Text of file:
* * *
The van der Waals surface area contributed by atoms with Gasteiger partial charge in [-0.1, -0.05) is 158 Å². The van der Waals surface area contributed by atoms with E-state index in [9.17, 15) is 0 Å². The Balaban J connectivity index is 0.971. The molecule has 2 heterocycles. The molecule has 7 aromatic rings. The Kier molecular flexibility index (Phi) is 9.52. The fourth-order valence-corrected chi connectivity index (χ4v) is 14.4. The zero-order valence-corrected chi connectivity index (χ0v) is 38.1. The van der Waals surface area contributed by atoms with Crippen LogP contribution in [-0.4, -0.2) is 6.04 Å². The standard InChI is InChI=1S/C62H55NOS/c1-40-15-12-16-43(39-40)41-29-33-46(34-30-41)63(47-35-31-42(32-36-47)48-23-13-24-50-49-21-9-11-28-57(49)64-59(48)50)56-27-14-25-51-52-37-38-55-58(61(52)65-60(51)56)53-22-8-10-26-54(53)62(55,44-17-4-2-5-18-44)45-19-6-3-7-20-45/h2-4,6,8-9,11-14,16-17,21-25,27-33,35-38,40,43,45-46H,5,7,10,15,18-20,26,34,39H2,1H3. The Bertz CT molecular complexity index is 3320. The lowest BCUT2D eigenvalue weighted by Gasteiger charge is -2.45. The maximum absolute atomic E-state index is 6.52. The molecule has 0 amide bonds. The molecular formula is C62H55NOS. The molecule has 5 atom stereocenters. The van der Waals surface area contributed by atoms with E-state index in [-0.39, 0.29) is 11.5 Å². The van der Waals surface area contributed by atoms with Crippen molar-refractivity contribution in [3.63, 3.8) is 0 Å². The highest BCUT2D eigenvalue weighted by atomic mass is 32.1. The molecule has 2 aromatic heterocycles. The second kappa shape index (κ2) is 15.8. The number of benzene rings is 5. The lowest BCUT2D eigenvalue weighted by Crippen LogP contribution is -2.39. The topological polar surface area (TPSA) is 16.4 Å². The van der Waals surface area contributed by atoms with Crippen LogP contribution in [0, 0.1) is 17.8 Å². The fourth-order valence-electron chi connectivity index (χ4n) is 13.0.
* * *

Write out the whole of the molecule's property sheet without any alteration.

The van der Waals surface area contributed by atoms with Gasteiger partial charge in [-0.1, -0.05) is 158 Å². The van der Waals surface area contributed by atoms with E-state index in [9.17, 15) is 0 Å². The Balaban J connectivity index is 0.971. The molecule has 2 heterocycles. The molecule has 7 aromatic rings. The Kier molecular flexibility index (Phi) is 9.52. The fourth-order valence-corrected chi connectivity index (χ4v) is 14.4. The zero-order valence-corrected chi connectivity index (χ0v) is 38.1. The van der Waals surface area contributed by atoms with Crippen LogP contribution in [-0.4, -0.2) is 6.04 Å². The standard InChI is InChI=1S/C62H55NOS/c1-40-15-12-16-43(39-40)41-29-33-46(34-30-41)63(47-35-31-42(32-36-47)48-23-13-24-50-49-21-9-11-28-57(49)64-59(48)50)56-27-14-25-51-52-37-38-55-58(61(52)65-60(51)56)53-22-8-10-26-54(53)62(55,44-17-4-2-5-18-44)45-19-6-3-7-20-45/h2-4,6,8-9,11-14,16-17,21-25,27-33,35-38,40,43,45-46H,5,7,10,15,18-20,26,34,39H2,1H3. The Bertz CT molecular complexity index is 3320. The lowest BCUT2D eigenvalue weighted by Gasteiger charge is -2.45. The maximum absolute atomic E-state index is 6.52. The molecule has 0 amide bonds. The molecular formula is C62H55NOS. The molecule has 5 atom stereocenters. The van der Waals surface area contributed by atoms with E-state index in [-0.39, 0.29) is 11.5 Å². The van der Waals surface area contributed by atoms with Crippen molar-refractivity contribution in [3.63, 3.8) is 0 Å². The highest BCUT2D eigenvalue weighted by atomic mass is 32.1. The molecule has 2 aromatic heterocycles. The second kappa shape index (κ2) is 15.8. The number of benzene rings is 5. The lowest BCUT2D eigenvalue weighted by Crippen LogP contribution is -2.39. The topological polar surface area (TPSA) is 16.4 Å². The van der Waals surface area contributed by atoms with Crippen LogP contribution in [0, 0.1) is 17.8 Å². The fourth-order valence-electron chi connectivity index (χ4n) is 13.0.